A Star Is Born: Meta-Critique or Repetition of a Tired Cycle?
Ahead of the Oscars Ben Rybeck Previews the Best Adapted Screenplay Nominees
Because all good movies basically come from books, Benjamin Rybeck will be looking at this year’s Oscar-nominated adapted screenplays. First up, A Star Is Born, which, ok, was adapted from the original 1937 screenplay (which included Dorothy Parker as a writer!).
Toward the end of Bradley Cooper’s remake of A Star Is Born, a man named Bobby gives a grizzled, poetic speech to a woman named Ally. The narrative purpose of the speech is to push Ally, a recent widow who has given up her art (i.e., “Popular Singing”), back into the limelight; the actual purpose is to eulogize his brother, who also happens to be Ally’s deceased husband (and a musician in the competing artistic camp of “Heartfelt Singing”):
Jack talked about how music is essentially twelve notes between any octave. Twelve notes and the octave repeats. It’s the same story told over and over again, forever. All any artist can offer the world is how they see those twelve notes. That’s it.
As a moment of metatext, this would shame even freshmen creative writing students if it found its way into their stories. Yet it’s also key to the film, a moment designed to undercut the complainers (like me): everybody knows that Cooper’s movie is the fourth iteration of a story that maybe never warranted a first. But it also seems key to the whole damn process of adaptation—of taking other people’s stories and repeating them across media. Put aside notions of incommensurability for a moment: if music uses twelve octaves, then a film may use ten, a play eight, a novel six, a short story four, but across all narrative arts the tune stays somehow the same—in some way, repeats. (Or I dunno—I probably just don’t know enough about music.)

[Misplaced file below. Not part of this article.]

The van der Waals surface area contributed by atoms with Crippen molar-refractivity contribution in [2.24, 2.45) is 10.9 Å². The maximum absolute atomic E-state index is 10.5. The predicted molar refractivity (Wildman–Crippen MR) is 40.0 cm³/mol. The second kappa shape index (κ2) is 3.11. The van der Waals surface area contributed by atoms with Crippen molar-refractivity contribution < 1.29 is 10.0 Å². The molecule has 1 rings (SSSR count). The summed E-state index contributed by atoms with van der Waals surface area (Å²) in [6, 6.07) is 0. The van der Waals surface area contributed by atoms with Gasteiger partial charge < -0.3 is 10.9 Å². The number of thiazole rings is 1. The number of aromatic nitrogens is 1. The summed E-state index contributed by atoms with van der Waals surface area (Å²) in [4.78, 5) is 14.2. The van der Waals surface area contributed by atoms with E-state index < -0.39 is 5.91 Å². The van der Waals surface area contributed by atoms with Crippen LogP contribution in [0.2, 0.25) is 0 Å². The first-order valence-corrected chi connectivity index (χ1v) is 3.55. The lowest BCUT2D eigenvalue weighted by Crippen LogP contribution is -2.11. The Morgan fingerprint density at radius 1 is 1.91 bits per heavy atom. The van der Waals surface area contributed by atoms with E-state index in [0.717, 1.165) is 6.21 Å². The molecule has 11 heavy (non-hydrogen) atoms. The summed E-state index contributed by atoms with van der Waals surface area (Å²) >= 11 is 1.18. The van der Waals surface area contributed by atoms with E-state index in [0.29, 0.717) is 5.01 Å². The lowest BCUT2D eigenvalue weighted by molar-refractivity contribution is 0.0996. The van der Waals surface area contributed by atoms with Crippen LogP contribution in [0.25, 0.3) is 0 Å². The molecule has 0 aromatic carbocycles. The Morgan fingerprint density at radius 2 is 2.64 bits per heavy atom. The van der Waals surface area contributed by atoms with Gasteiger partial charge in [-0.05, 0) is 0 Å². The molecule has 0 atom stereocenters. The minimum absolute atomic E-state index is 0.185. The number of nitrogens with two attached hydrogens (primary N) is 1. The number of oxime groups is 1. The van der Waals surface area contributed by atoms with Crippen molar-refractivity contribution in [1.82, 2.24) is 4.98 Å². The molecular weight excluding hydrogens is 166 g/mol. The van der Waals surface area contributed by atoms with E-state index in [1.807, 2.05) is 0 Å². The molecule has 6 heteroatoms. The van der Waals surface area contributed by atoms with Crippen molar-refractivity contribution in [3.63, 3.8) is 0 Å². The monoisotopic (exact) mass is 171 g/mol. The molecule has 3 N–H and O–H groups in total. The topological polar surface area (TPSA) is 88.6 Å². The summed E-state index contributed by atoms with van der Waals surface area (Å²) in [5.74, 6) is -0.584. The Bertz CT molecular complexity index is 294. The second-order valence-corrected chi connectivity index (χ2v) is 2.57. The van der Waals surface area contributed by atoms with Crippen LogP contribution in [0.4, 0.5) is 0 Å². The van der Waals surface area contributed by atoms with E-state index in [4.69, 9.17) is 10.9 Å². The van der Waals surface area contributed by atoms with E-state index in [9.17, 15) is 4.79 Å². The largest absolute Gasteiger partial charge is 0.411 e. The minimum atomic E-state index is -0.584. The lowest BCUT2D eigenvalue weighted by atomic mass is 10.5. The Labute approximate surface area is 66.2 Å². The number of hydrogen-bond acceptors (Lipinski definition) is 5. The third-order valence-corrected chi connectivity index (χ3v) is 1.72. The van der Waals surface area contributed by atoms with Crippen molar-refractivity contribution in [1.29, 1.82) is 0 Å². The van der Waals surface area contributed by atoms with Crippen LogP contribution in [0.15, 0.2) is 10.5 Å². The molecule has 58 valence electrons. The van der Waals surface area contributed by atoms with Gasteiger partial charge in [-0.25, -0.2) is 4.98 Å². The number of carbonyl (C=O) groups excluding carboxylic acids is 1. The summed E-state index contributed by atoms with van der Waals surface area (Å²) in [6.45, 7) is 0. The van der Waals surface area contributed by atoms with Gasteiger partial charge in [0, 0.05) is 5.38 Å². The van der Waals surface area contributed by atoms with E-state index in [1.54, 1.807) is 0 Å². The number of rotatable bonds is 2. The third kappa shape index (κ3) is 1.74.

Even writing this, I feel engaged with repetition. Many people have written about the similarities and differences between the four versions of A Star Is Born since the new one came out in October. The same article, told over and over again. Or, to quote another fictional character in a work of narrative art that has suddenly—weirdly—become relevant again as a monument to repetition: “Time is a flat circle.”
I watched all four versions of A Star Is Born with my girlfriend. Each one took us about two nights to watch. Half of this watching took place in Houston (where we lived in 2018), the other half in Brooklyn (where we live now). We ate a variety of foods: Indian, soup, bad bodega falafel, spring rolls, etc. These were all small variations on the same activity—watching A Star Is Born. After finishing the four movies, my girlfriend confessed to feeling abused by them, watching a woman getting emotionally battered by a man over and over again, then watching that man commit suicide. “Why do they keep making these?” she asked.
In A Star Is Born, a drunken, washed-up male star discovers a talented young woman and pushes her toward fame. Along the way, they fall in love, as her career rises and his career falls. Eventually, he becomes resentful of her fame, drinks more than ever, says cruel things to her—but lo, they still love each other, and she decides she needs to give up her career for him (basically so they can move to a quiet place and he can quit drinking). Realizing this, he decides to kill himself and free her—or something. Then, after a period of tidy movie grieving, she honors him by being really talented at the camera for a while.
“Why do they keep making these?”